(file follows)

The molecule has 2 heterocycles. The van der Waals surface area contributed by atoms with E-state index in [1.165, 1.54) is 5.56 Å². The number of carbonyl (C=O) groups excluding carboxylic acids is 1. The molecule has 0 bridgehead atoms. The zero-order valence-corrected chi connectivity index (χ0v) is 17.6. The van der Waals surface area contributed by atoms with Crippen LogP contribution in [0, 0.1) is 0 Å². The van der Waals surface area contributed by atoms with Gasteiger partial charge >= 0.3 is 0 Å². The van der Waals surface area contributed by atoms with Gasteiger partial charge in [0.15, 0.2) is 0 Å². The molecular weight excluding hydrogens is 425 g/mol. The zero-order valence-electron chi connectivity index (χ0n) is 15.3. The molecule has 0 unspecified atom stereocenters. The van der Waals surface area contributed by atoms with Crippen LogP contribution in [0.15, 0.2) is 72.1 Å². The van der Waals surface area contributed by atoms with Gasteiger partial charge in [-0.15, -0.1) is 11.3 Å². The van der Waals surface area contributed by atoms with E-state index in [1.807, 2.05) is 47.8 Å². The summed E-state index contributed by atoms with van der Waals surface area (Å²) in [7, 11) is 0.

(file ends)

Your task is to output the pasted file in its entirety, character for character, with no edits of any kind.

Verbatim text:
The molecule has 2 heterocycles. The van der Waals surface area contributed by atoms with E-state index in [1.165, 1.54) is 5.56 Å². The number of carbonyl (C=O) groups excluding carboxylic acids is 1. The molecule has 0 bridgehead atoms. The zero-order valence-corrected chi connectivity index (χ0v) is 17.6. The van der Waals surface area contributed by atoms with Crippen LogP contribution in [0, 0.1) is 0 Å². The van der Waals surface area contributed by atoms with Gasteiger partial charge >= 0.3 is 0 Å². The van der Waals surface area contributed by atoms with Gasteiger partial charge in [0.15, 0.2) is 0 Å². The molecular weight excluding hydrogens is 425 g/mol. The zero-order valence-electron chi connectivity index (χ0n) is 15.3. The molecule has 0 unspecified atom stereocenters. The van der Waals surface area contributed by atoms with Crippen LogP contribution in [0.15, 0.2) is 72.1 Å². The van der Waals surface area contributed by atoms with Gasteiger partial charge in [-0.15, -0.1) is 11.3 Å². The van der Waals surface area contributed by atoms with E-state index in [1.807, 2.05) is 47.8 Å². The summed E-state index contributed by atoms with van der Waals surface area (Å²) in [7, 11) is 0.